Molded pulp fiber has previously been used in packaging structures described in U.S. Pat. Nos. 5,096,650; 4,742,916; 4,480,781; 4,394,214; 3,718,274; 3,700,096; 3,286,833; 3,243,096; 2,704,268. For example, Keyes Fiber Company, College Avenue, Waterville, Me. 04901 manufactures molded fiber fluorescent tube trays used in shipping fluorescent tubes stacked in a package. The fluorescent tube trays are formed with recesses complementary with the cylindrical fluorescent tubes. However these prior art fluorescent tube trays function only as dividers for preventing glass to glass contact. To the extent that the fluorescent tube trays can be described as being formed with recesses or ribs, the recesses only perform an indexing function for separating the tubes from one another.
The Keyes Fiber Company fluorescent tube trays do not perform a stacking function in the sense of directing stacking forces around product receiving recesses. Rather the tube trays do not contact each other and the stacking forces bear directly on the fluorescent tubes. Furthermore the fluorescent tube trays do not perform a design cushioning or design protection function. They are not designed to crush and absorb energy at package accelerations caused by mechanical shock and vibration which approach a specified design threshold or limit of mechanical shock and vibration acceleration at which damage or breakage may occur to a sensitive element of the fluorescent tube products shipped in the package. The utility of such fluorescent tube trays is exhausted by the dividing, indexing and separating functions only.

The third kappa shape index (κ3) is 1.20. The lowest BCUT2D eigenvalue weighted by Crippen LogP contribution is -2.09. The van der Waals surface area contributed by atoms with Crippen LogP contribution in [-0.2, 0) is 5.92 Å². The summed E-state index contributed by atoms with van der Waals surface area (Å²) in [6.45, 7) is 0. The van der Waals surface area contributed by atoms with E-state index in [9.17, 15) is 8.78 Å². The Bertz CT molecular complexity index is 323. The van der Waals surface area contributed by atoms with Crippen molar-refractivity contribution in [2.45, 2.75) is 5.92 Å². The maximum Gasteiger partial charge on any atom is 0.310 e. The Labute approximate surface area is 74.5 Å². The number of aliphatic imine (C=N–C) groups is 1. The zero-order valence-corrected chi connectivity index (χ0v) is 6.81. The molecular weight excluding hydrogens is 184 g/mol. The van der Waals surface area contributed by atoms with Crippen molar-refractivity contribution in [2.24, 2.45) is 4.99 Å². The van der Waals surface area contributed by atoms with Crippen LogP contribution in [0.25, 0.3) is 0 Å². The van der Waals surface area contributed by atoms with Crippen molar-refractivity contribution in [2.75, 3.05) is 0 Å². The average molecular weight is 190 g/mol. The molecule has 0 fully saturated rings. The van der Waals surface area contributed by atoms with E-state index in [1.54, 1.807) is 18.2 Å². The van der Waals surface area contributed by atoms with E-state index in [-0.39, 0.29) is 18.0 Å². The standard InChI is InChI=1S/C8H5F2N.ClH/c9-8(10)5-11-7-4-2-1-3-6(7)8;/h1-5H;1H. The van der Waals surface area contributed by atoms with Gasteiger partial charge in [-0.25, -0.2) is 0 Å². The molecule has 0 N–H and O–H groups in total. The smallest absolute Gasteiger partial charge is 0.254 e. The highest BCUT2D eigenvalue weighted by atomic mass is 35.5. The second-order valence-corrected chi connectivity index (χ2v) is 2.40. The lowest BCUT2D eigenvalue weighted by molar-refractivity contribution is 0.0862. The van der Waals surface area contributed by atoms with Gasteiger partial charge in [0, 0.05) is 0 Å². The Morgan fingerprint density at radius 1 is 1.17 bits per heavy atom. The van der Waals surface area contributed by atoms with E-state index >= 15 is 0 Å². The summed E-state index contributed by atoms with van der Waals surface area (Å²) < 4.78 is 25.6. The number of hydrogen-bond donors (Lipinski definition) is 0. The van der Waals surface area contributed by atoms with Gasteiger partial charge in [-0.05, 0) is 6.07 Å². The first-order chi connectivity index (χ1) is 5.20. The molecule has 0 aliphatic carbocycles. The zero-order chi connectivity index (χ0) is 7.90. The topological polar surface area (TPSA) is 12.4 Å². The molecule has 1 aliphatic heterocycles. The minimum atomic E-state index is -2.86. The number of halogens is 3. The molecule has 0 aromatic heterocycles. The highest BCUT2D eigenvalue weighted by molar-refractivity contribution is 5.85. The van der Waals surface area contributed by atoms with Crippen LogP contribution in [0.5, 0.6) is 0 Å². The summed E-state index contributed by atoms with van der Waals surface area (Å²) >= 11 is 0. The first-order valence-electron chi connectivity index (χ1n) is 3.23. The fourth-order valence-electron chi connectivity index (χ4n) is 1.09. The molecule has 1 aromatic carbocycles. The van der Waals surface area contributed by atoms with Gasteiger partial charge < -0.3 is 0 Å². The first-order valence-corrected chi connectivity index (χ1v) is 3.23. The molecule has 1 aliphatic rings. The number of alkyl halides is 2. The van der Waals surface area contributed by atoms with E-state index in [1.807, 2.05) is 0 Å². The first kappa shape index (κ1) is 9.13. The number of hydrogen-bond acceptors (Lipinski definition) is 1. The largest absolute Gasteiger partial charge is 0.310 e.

Another common molded pulp fiber package structure is the egg crate. Egg crates are typically formed with egg pockets for containing, indexing and separating the eggs. Resilient pillow pads or buttons may be formed in the bottom of egg pockets to "cradle" eggs in the egg pockets. The egg crate cover rests on "posts" formed at the intersections between egg pockets for bearing stacking forces so that egg crates may be stacked. However, the egg pockets and related structures of a conventional egg crate are not designed to crush and absorb energy for protecting eggs at package design limit or design threshold accelerations. Conventional egg crates do not incorporate crushable structures intended to crush and absorb energy at package accelerations from mechanical shock and vibration which approach a specified design threshold or limit at which damage or breakage may occur to eggs. The primary purpose for egg crates as for molded pulp fiber apple flats and other molded pulp fiber trays for food products is for indexing, dividing, orienting, and separating products from contact with each other. On the other hand, the present invention is directed to molded pulp fiber packaging structures specifically intended, designed, and constructed to meet predictable and reliable design specifications and cushioning requirements for protecting products shipped in a package from specified levels of mechanical shock and vibration accelerations at which damage or breakage may occur to a sensitive element of products shipped in a package.